Future of Work 2020: ‘By 2045, the world’s biggest company will be a learning entity’
According to a 2019 India Skills Report, only 46.21 percent of graduates were job-ready with the requisite skills for employment in today’s market. While this is a significant increase from 33 percent in 2014, it still means that more than half of our graduates are still largely unemployable.
Skilling and upskilling are the need of the hour and were the key points of discussion on Day 1 of YourStory’s Future of Work event in Bengaluru.
Speaking about Products for Skill Gap Fulfilment for Skilling and Upskilling were Sandipan Chattopadhyaya, CEO and MD, Xelpmoc Design, and Suman Bose, Executive Board Member, The Futures Project.
Sandipan said, “We live in a very dichotomous time. On the one hand, we hear about unemployment and, on the other, we hear companies say that there are no skilled people who qualify for the jobs available.”
He added that educational institutes were unable to keep up and meet the demand of present and future needs. It is this combination of factors that has resulted in the huge gap in skilling and upskilling today.
Agreeing that the skilling gap was a growing challenge, Suman said, “It’s not an India-specific problem, but a global issue. We have this large morass of people looking for employment, but there is a massive skill mismatch between what the industry needs and what exists.”
He added that while 50 years ago, it took 25-30 years for industry and institutes to move and adapt to changing plans, it’s happening in under five years today.
Solutions for skilling
Speaking about the urgency needed to bridge this skill gap, Suman said, “The time is now. Unless we find a way to address this in the next 10 years, we will get older before we get richer, and that happening in a country with a population like India is a disaster we can’t even imagine.”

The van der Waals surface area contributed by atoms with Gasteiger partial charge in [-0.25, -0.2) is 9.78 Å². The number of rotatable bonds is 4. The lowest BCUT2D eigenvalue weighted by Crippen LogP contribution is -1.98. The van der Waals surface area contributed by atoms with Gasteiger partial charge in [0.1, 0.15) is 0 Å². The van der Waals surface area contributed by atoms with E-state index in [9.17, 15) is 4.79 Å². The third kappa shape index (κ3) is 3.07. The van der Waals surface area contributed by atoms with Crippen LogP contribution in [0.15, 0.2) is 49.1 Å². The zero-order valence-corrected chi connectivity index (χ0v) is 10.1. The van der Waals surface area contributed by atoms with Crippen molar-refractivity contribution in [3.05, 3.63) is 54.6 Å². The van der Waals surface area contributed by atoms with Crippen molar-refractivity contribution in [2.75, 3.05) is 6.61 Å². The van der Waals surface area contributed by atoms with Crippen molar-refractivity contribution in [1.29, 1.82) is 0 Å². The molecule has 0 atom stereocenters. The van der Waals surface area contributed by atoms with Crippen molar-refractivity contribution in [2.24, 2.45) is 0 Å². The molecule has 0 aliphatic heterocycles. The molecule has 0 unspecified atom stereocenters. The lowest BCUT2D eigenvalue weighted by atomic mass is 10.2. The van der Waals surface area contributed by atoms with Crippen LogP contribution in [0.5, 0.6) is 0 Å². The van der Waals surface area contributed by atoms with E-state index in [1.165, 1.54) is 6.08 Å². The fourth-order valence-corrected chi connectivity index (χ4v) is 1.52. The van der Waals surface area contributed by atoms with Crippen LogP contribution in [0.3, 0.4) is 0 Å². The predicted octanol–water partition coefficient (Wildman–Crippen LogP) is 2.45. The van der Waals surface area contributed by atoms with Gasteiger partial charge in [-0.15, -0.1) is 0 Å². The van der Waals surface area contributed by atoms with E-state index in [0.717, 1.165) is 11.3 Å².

Drawing on his experience of building solutions for the startup space, where disruptions happen on a daily basis, Sandipan said, “First, find your target audience. The problem today is that we are trying to clone solutions and force-fit them to solve our issues. But, the problems we have in India are very unique.”
He added that there were three different avenues that need solutions.
Sandipan explained, “There is early-stage education (to a level where students were receptive enough to gather a sill), and continuous skilling development. These cannot be automated. It has to be explained by a person, and we are not really training our trainers. The third and most important part is ‘how do we train our trainers?’”
He also said that if we keep bad teachers away from students, they will not get paranoid about a subject. Another shortfall was that people were not trained in essential skills like working with a team, which is proving to be a challenge for several companies.
Hiring and opportunities
Today, companies spend a lot on hiring. “My experience in India is that if I have to get 10 people in the company in two-three years, I should look at hiring around 30 people. That’s a huge loss in terms of opportunity costs, infrastructure costs, etc," Suman said.
“The biggest opportunity sector today in India is Learning Tech. It’s said that by 2045, the world’s biggest company will be a learning company,” Suman said.
Speaking about how to identify the skilling issue, he said, “You cannot solve the world’s biggest problem, whether in healthcare, education, or anything, without being passionate. I believe that somewhere along the way, we are losing out on that passion across the world. In India, we have a great workforce, but our passion is lacking.”
He advised the audience that while building a solution for the future –whether it was in education or any other sector for that matter – one had to think “what you are going to do today that will impact the next 100 years”.
(Edited by Saheli Sen Gupta)
A big shout out to our Future of Work 2020 Sponsors: Alibaba Cloud, Larksuite, Vodafone Idea Limited, Gojek, Adobe,, , , , , , Maharashtra State Innovation Society, and GetToWork; and our Knowledge Partner: Ascend Harvard Business Review.